For Apple Inc. and its iPad, the easy part is over.
After months of marketing hype that had fans grabbing their wallets this weekend, Apple announced Monday that it sold more than 300,000 of its new tablet computers Saturday -- a one-day total that topped the 2007 debut for the original iPhone.
While the Cupertino company did not release total sales figures for the holiday weekend as of Monday morning, analysts predicted shoppers would snap up more than 4 million units by the end of the year.
The company also said that, as of 12:01 a.m. Sunday, consumers had downloaded more than 1 million applications -- the small programs users can add to their devices -- and nearly 250,000 e-books from the company's iBookstore online marketplace.
Despite the robust start, given the country's economic malaise and the iPad's hefty price tag, analysts warned that questions linger as to when -- or if -- there will be similar mass-market adoption of the tablet as there has been of Apple's blockbuster iPod and iPhone devices. (The iPhone 3GS sold 1 million units in its first three days last year.)
They also point out that the initial rush of customers would be dominated by early adopters or Apple enthusiasts, who might be more forgiving of the fact that the company may not have worked out all of the kinks -- or found a so-called killer app.
"Apple reached first base," said Francis Sideco, an analyst at iSuppli Corp., an El Segundo research firm. Now, he added, "they've got to go get everyone else."
Some prospective buyers may be waiting until the end of the month for the 3G version of the iPad, which will cost up to $829 but can be used more like a smart phone. That could pose a problem down the road for Apple, according to analysts, who say the company must also walk a careful line with its iPad to ensure the device doesn't eat into sales of its popular line of laptops or iPhones.
But none of those concerns tempered Apple executives' glee at the consumer turnout.
"It feels great to have the iPad launched into the world," Chief Executive Steve Jobs said in a statement. "It's going to be a game changer."
Nearly 3,300 apps specifically developed for the iPad are available so far, one-third of them games, said Colin Sebastian, an analyst with Lazard Capital Markets.
More apps were sure to come, he said, because "as long as the iPad keeps selling, you're going to see a lot more innovation on this platform."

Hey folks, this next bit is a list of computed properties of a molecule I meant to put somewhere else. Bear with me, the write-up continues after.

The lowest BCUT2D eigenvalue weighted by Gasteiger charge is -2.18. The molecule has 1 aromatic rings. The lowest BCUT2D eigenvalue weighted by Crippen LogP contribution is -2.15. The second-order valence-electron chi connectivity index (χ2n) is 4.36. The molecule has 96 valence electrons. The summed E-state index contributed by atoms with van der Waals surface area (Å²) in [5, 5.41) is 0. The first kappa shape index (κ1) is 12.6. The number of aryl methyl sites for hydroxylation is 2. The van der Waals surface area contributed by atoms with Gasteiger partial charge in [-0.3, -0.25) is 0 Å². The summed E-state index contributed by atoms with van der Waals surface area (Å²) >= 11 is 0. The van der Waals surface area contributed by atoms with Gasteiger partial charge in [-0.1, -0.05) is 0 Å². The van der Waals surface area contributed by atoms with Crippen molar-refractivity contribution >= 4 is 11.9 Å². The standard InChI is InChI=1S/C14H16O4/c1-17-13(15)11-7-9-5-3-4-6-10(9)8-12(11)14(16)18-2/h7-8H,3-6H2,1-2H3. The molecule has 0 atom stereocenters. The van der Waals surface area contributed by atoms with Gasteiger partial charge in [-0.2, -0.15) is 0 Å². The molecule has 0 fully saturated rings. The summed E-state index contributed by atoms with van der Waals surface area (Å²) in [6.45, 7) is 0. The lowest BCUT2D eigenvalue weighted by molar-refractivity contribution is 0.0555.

The frenzied start-up mentality that ruled Silicon Valley in dot-com boom times is again taking hold, with thousands of software developers scrambling to stake an early claim in the iPad gold rush.
Experience has taught them that the potential riches can be huge, particularly for those developers that get in early: The apps market for the iPhone and iPod Touch together top $1 billion in annual sales.
According to bestseller charts at Apple's iTunes store, consumers grabbed a movie-viewer from Netflix Inc. (free) and a digital book reader from Good.iWare Ltd. (99 cents).
SketchBook Pro, a touch-screen drawing app, made the iPad's top 10 download list, selling 10,000 copies at $7.99 each, according to maker Autodesk Inc.
Most of these apps were developed after Apple announced its plans to release the tablet in late January. Few software builders were given access to the device, so most developers had to resort to creative alternatives.
"We actually had paper cut-outs of iPads to start the design process, to imagine what holding one would be like," said Chris Cheung, the product manager in charge of the SketchBook Pro app.
Fans said they were happy, even giddy, days after their purchase. Aimee Willis had her husband playing baby-sitter most of the weekend so she could play with her new toy.
"It's completely mind-blowing and insane," said Willis, of West Hollywood. "I've pretty much been on it every free moment since."
But Apple took some licks as well: At least one fan tried to tap into the iPad mania on YouTube -- by being the first to pointlessly smash one on camera.
Justin Kocott uploaded a video Sunday of himself and friends destroying the $499 device with a baseball bat Sunday.
Less than 24 hours later, it had been viewed 280,000 times.
He said he was surprised to be accused of being an Apple hater.
"Not even. We still have two other iPads, plus my family has iPhones, Macs and iPods," said Kocott, 19, a Pittsburgh high school student.
"I love Apple, actually."